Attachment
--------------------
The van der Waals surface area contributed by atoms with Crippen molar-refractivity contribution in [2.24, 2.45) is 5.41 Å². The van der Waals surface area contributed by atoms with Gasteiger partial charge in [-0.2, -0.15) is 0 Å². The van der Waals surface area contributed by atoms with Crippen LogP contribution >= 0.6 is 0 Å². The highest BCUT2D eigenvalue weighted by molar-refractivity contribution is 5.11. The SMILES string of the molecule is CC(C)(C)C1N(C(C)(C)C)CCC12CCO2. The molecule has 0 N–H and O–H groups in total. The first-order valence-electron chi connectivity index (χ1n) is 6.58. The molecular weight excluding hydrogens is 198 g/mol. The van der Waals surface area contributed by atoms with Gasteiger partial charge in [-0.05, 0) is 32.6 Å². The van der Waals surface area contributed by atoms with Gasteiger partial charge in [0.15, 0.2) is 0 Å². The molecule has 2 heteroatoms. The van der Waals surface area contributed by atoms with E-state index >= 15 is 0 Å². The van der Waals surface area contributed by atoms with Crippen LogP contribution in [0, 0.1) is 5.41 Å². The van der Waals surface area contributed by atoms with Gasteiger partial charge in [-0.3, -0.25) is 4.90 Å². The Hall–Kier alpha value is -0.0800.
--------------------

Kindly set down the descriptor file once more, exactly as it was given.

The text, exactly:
The van der Waals surface area contributed by atoms with Crippen molar-refractivity contribution in [2.24, 2.45) is 5.41 Å². The van der Waals surface area contributed by atoms with Gasteiger partial charge in [-0.2, -0.15) is 0 Å². The van der Waals surface area contributed by atoms with Crippen LogP contribution >= 0.6 is 0 Å². The highest BCUT2D eigenvalue weighted by molar-refractivity contribution is 5.11. The SMILES string of the molecule is CC(C)(C)C1N(C(C)(C)C)CCC12CCO2. The molecule has 0 N–H and O–H groups in total. The first-order valence-electron chi connectivity index (χ1n) is 6.58. The molecular weight excluding hydrogens is 198 g/mol. The van der Waals surface area contributed by atoms with Gasteiger partial charge in [-0.05, 0) is 32.6 Å². The van der Waals surface area contributed by atoms with Gasteiger partial charge in [0.15, 0.2) is 0 Å². The molecule has 2 heteroatoms. The van der Waals surface area contributed by atoms with E-state index >= 15 is 0 Å². The van der Waals surface area contributed by atoms with Crippen LogP contribution in [0, 0.1) is 5.41 Å². The van der Waals surface area contributed by atoms with Gasteiger partial charge in [-0.3, -0.25) is 4.90 Å². The Hall–Kier alpha value is -0.0800.